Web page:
There have been only two African Americans elected to state Governorships and only a handful of African Americans elected to the U.S. Senate in the entire history of the United States. Serving as a Governor or Senator has been the traditional stepping-stone to a bid for the Presidency.
Obama’s election to the Senate (he was only the third popularly elected black Senator) and then the White House required a particularly exceptional set of circumstances. For one, he became President at the height of a major financial crisis in which a million Americans were losing their jobs every month.
Before Obama, Democrats over the previous half-century had succeeded in electing only white males from the old Confederacy as President: from the promulgation of the Civil Rights Act to the election of Obama, every U.S. President had been a white male Republican or a white male Southern Democrat (Lyndon B. Johnson, Jimmy Carter, and Bill Clinton).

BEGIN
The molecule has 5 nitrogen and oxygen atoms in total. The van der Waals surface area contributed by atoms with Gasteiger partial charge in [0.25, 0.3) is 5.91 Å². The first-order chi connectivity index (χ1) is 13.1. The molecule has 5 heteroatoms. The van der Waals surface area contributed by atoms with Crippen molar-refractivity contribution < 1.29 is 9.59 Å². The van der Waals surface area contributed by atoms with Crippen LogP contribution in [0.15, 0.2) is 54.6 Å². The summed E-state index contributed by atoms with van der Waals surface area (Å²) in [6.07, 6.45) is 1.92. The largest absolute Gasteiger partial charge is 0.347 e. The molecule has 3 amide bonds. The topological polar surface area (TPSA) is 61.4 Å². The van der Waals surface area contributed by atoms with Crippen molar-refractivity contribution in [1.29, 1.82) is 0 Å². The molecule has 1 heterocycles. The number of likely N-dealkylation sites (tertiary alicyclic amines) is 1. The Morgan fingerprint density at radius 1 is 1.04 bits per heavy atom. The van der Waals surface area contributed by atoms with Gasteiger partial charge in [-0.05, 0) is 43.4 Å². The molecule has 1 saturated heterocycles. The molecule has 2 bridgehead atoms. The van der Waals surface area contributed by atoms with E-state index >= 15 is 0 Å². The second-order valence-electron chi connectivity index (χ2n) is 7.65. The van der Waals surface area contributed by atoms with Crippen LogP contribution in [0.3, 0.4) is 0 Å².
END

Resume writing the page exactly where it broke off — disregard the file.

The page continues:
Democrats cannot just blame the chauvinism of the broader electorate for this parlous state of affairs. Notwithstanding the election of Obama, the Democratic party has a serious internal prejudice problem and needs to confront it or risk perpetuating the exclusion of minorities — as well as women — from political power.
Let’s look at the facts: approximately 90% of the 24 Democratic Governors and of the 47 Democratic or Democratic-aligned Senators are white, despite the fact that minorities represent about 45% of the party’s voters.
More broadly, minorities and women together represent about 80% of the Democratic party’s voters but only 25% of its elected Governors and 38% of its elected members to the Senate.
Until Democrats start embracing both minorities and women as elected and appointed officials at every level of government, the dominance of the party by a small group — the same group that dominates the Republican party — will continue.
Part of the problem is that minorities and women have internalized the same unconscious biases about what authority looks like as those who feel primed or entitled to wield it. The party should accordingly set explicit targets for minority and women representation in its platform and educate the electorate about the extent to which “electability,” an all-but explicit cover for closet prejudice, has become a self-fulfilling prophecy.